Sunday, July 15, 2018

Song Playlists for Teachers

A big part of my mission here at Mindful Teachers is to make it easier for you to find the resources you need to teach mindfulness, compassion, gratitude, social-emotional skills and social responsibility. 

In putting together these playlists, I reject at least a dozen songs for every song that makes it onto the list. I look for:
  • themes appropriate for values-based teaching and lessons on mindfulness and social-emotional learning;
  • a range of musical styles to suit different tastes; and
  • interesting lyrics, without gratuitously offensive words or images (which is why I don't include more rap and hip-hop; let's just say it's been eye-opening).

Sunday, July 8, 2018

Mindfulness for School Leaders (recommended book)

"Not enough leaders are equipped to deal with the stressors that are an inevitable side of leading... Within the practice of mindfulness, leaders can begin to learn another way of being that can change their interaction with the problems they are facing, and in so doing, directly impact their schools."
Dr. Caryn M. Wells, Mindfulness: How School Leaders Can Reduce Stress and Thrive on the Job 

Dr. Wells is a professor of educational and teacher leadership who previously worked as a high school teacher, counselor, and principal. She gives a compelling argument for how mindfulness can contribute to self-care for frazzled school leaders, while simultaneously improving the atmosphere at their schools.

Sunday, July 1, 2018

Teaching Mindfulness, Meditation, and Yoga to Teens

I've discovered a pretty wide range of perspectives on issues like what should and shouldn't be included in a mindfulness class and how much training teachers should have.  

However, there appears to be consensus among experienced mindfulness teachers on the following points:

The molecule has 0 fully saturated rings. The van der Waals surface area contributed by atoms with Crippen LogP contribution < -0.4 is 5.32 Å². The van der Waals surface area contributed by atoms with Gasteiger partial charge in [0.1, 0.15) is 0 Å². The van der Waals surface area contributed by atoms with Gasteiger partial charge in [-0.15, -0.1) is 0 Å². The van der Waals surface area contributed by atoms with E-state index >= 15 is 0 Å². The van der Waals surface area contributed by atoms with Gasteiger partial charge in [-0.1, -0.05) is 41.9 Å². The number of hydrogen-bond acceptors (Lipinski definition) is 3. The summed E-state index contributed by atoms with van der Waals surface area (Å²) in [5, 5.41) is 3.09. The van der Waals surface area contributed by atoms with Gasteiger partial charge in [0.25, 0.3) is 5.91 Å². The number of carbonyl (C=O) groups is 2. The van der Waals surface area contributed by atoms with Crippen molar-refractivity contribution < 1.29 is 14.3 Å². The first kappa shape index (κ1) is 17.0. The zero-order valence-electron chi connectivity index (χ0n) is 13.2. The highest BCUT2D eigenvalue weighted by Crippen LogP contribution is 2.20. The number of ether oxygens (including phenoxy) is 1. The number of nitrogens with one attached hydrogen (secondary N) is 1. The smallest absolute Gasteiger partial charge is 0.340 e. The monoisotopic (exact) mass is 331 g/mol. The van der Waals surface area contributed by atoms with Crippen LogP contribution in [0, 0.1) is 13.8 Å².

• It's essential to practice what you teach. 
    • The presence and authenticity of the instructor are far more important than finding the right 'mindfulness script' for a particular student population. 
  • Given the level of hype and misinformation about mindfulness, it's not unusual to get some pushback from students or their parents. 
    • They may be skeptical about whether it really works or worried it might conflict with their religious beliefs. Be prepared to calmly discuss these types of concerns.
  • It's important to show compassion and flexibility with resistant youth.
    • We don't always know the trauma histories of our students or what might be stressful or triggering for them. They might have good reasons for not wanting to close their eyes, discuss personal information, or engage in some other part of the lesson.

Tips for Teaching Adolescents

The following articles have good suggestions for introducing mindfulness to adolescents and engaging those who might be reluctant to participate.

Sunday, June 24, 2018

How Do You Handle Anger?

I have no idea what upset me, but I clearly recall being furious about something when I was five or six years old, and an adult saying:
When you're angry, you should take a breath and count to ten.

That made absolutely no sense to me at the time. I remember blowing out a big puff of air and thinking:
Onetwothreefourfivesixseveneightnineten! What?! I'm still angry!

I can see now that I misunderstood not only the solution but also the problem.